With the Bordeaux en primeurs cancelled the Grand Circle des Vins de Bordeaux’s London tasting last Thursday was the first and only glimpse at Bordeaux 2019 for the foreseeable future. 2019 was a vintage which was all about the hot dry summer and the resulting high pHs – which led some châteaux to acidify. The whites are great, the reds mixed between good and very good, depending upon how much Merlot was in the blend – the Merlot ripening early and the Cabernet Sauvignon caught out at some estates by a lot of October rain. Geoffrey Dean tasted through the wines, talked to Grand Cercle’s Alain Reynaud and the winemakers about how 2019 compares with other vintages of the 21st Century.
At Saint-Emilion estate Château de Pressac winemaker Jean-Francois Quenin declared 2019 to be his best vintage in 23 years of ownership, writes Dean.
Amid so much global gloom and doom, it is heartening to report some encouraging news from the Grand Circle des Vins de Bordeaux’s annual mid-March tasting in central London. A healthy number of hardy Bordelais made the trip over the Channel to show the 2019 vintage to the trade, and while it is not going to be regarded as an exceptional year, some very good red and white wines were in evidence.
Alain Raynaud, who founded Grand Cercle in 2001 and has been president ever since, gave a frank overview of the wines made by the 150 châteaux from 26 appellations that are its members.
“2019 is a good vintage but not a great one,” he told The Buyer. “I would say that a third to a half of the properties made very good wines. There were some very good whites. The Right Bank is showing better in my opinion due to the fact the Merlot could be picked earlier than the Cabernet Sauvignon. In a lot of places, we had 125mm of rain from the second week of October till the end of the month. So we had to pick the Cabernet very quickly. There was no disease or botrytis, but the very hot summer led to some high pHs. Therefore many had to add acid to the reds – typically 1g/l of tartaric.”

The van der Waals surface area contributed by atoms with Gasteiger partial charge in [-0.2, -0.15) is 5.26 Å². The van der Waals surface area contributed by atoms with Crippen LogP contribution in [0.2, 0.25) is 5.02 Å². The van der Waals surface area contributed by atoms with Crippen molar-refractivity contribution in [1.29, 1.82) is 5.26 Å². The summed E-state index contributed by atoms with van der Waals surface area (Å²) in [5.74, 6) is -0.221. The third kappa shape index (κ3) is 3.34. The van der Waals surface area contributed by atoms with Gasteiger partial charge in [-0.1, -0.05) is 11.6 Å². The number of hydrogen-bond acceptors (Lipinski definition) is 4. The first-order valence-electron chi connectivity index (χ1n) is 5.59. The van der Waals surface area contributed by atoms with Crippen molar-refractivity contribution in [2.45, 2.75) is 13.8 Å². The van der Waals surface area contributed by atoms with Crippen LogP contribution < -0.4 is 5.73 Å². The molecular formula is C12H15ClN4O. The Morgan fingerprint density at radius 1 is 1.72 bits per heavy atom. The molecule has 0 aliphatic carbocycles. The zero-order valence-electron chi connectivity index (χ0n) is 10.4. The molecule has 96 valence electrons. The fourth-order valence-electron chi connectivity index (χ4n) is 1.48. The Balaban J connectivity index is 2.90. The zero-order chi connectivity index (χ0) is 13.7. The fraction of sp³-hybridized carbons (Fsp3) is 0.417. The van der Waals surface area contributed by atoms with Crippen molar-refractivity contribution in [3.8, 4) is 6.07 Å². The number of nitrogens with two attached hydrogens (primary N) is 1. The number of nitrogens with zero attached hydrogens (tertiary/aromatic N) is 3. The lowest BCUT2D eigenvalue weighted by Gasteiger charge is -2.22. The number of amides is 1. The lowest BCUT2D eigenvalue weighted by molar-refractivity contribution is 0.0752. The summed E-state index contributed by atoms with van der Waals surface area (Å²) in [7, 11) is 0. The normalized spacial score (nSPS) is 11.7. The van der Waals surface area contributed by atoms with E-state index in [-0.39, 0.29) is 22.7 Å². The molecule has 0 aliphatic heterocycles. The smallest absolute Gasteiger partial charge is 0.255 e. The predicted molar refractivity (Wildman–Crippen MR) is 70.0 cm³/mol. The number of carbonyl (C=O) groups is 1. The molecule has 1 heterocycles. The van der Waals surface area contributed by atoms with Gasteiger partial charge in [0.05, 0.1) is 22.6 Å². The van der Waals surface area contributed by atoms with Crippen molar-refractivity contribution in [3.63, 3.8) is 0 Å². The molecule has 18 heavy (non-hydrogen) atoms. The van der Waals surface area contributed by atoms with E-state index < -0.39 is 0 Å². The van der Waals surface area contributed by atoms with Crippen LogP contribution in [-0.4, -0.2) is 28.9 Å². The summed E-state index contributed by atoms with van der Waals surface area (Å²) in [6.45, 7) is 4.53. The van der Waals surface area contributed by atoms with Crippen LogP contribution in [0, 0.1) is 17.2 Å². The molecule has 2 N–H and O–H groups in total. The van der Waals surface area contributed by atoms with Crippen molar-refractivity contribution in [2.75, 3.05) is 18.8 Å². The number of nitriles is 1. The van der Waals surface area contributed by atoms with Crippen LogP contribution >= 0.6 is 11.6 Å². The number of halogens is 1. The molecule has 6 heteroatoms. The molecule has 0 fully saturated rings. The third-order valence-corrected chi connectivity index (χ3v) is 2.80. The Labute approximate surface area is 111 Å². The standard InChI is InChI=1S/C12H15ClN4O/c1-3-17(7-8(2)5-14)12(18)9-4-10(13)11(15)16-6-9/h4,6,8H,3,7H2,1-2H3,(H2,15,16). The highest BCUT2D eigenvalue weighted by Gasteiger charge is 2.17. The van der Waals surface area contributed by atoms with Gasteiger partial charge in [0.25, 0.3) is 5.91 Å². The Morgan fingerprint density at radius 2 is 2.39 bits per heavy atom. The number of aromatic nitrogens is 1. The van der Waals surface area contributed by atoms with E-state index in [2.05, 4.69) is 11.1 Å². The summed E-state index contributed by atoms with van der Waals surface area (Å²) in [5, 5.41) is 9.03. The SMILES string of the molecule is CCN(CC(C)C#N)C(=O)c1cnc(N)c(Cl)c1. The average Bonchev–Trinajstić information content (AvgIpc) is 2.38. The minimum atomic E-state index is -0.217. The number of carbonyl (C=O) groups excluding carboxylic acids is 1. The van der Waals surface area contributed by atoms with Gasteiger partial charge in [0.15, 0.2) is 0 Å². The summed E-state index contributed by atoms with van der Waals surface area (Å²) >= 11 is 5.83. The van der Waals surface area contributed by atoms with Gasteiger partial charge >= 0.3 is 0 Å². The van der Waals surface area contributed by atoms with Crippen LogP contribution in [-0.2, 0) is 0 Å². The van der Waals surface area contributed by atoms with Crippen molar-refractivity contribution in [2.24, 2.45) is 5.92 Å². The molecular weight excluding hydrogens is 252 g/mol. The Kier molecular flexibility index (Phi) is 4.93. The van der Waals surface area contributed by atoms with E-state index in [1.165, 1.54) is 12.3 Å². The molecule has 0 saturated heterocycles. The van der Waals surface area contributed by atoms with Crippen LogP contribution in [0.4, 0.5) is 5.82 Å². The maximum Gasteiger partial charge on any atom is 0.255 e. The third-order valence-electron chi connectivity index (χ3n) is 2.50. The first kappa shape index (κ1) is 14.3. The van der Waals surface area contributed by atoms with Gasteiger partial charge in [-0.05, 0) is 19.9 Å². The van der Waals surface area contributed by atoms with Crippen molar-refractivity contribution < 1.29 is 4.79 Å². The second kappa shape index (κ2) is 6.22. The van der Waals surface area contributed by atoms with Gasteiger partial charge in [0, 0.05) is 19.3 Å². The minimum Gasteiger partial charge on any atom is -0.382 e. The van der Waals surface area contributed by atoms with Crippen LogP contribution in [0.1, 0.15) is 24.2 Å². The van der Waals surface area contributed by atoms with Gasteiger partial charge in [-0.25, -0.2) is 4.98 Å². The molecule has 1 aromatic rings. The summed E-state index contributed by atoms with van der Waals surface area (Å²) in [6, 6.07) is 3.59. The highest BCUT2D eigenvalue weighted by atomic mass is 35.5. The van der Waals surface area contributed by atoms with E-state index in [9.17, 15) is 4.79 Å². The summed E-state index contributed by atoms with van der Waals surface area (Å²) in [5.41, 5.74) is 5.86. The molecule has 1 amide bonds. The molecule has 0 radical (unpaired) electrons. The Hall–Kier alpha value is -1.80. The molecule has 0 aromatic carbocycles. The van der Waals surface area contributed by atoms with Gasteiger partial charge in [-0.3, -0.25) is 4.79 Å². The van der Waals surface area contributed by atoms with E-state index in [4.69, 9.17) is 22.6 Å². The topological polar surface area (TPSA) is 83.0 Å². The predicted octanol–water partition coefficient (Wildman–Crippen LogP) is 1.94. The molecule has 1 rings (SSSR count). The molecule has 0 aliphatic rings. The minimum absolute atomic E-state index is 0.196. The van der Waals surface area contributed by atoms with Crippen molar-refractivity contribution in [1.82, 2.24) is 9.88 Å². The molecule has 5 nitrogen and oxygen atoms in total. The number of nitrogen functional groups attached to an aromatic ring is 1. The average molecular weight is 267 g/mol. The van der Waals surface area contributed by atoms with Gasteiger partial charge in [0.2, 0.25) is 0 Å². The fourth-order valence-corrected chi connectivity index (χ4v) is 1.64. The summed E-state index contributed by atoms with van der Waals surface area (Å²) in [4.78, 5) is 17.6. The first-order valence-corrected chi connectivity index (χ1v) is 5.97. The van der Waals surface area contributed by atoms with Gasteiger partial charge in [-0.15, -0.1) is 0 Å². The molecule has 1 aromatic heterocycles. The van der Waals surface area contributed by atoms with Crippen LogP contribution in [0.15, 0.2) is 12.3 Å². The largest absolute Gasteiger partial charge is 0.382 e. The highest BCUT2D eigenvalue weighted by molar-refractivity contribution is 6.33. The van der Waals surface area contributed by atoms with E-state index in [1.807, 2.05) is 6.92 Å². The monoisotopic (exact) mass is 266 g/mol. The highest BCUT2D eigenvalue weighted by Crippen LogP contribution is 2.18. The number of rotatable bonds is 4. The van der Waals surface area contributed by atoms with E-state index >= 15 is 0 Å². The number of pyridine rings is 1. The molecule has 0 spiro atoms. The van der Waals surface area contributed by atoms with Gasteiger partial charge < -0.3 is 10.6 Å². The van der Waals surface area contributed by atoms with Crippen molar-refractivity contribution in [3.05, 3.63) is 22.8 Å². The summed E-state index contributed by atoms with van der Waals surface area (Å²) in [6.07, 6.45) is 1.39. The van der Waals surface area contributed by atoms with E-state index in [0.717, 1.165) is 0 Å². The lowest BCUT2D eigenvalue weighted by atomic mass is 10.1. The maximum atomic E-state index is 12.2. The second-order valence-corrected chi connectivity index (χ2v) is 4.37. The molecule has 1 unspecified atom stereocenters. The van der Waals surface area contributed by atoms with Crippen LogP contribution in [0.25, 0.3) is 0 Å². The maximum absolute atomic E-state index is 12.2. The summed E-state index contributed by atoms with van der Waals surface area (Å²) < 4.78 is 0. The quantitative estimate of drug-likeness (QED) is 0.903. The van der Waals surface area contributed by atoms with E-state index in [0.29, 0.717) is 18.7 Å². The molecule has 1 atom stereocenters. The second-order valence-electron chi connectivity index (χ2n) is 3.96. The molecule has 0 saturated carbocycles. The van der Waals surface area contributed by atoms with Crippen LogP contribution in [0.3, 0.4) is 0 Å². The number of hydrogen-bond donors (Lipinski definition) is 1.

Yields were, according to Raynaud, “a bit generous”, especially for those who opted against any green harvest. “So they had to make some saignee or increase concentration by reverse osmosis,” he added. “But that increases your alcohol. There was lots of sunshine, which led to thick skins and strong tannins.”
Certainly, the estate where Raynaud himself acts as consultant, Château Serilhan in Saint-Estèphe, produced a blend of startlingly dark colour and overt tannins (partly due to three days of cold soak). Long and extremely concentrated, this was an impressive wine, and with 50 hl/ha made, there should be plenty of it.
Another head-turner with notable colour but lower yield (40 hl/ha) was Château de la Dauphine. Widely distributed in the UK, this Fronsac estate, which farms its 53 hectares of vines organically, settled on a blend of 85% Merlot and 15% Cabernet Franc with 30% new oak. Fine, well-integrated tannins as well as lovely crunchy fruit and florality were hallmarks of this blend.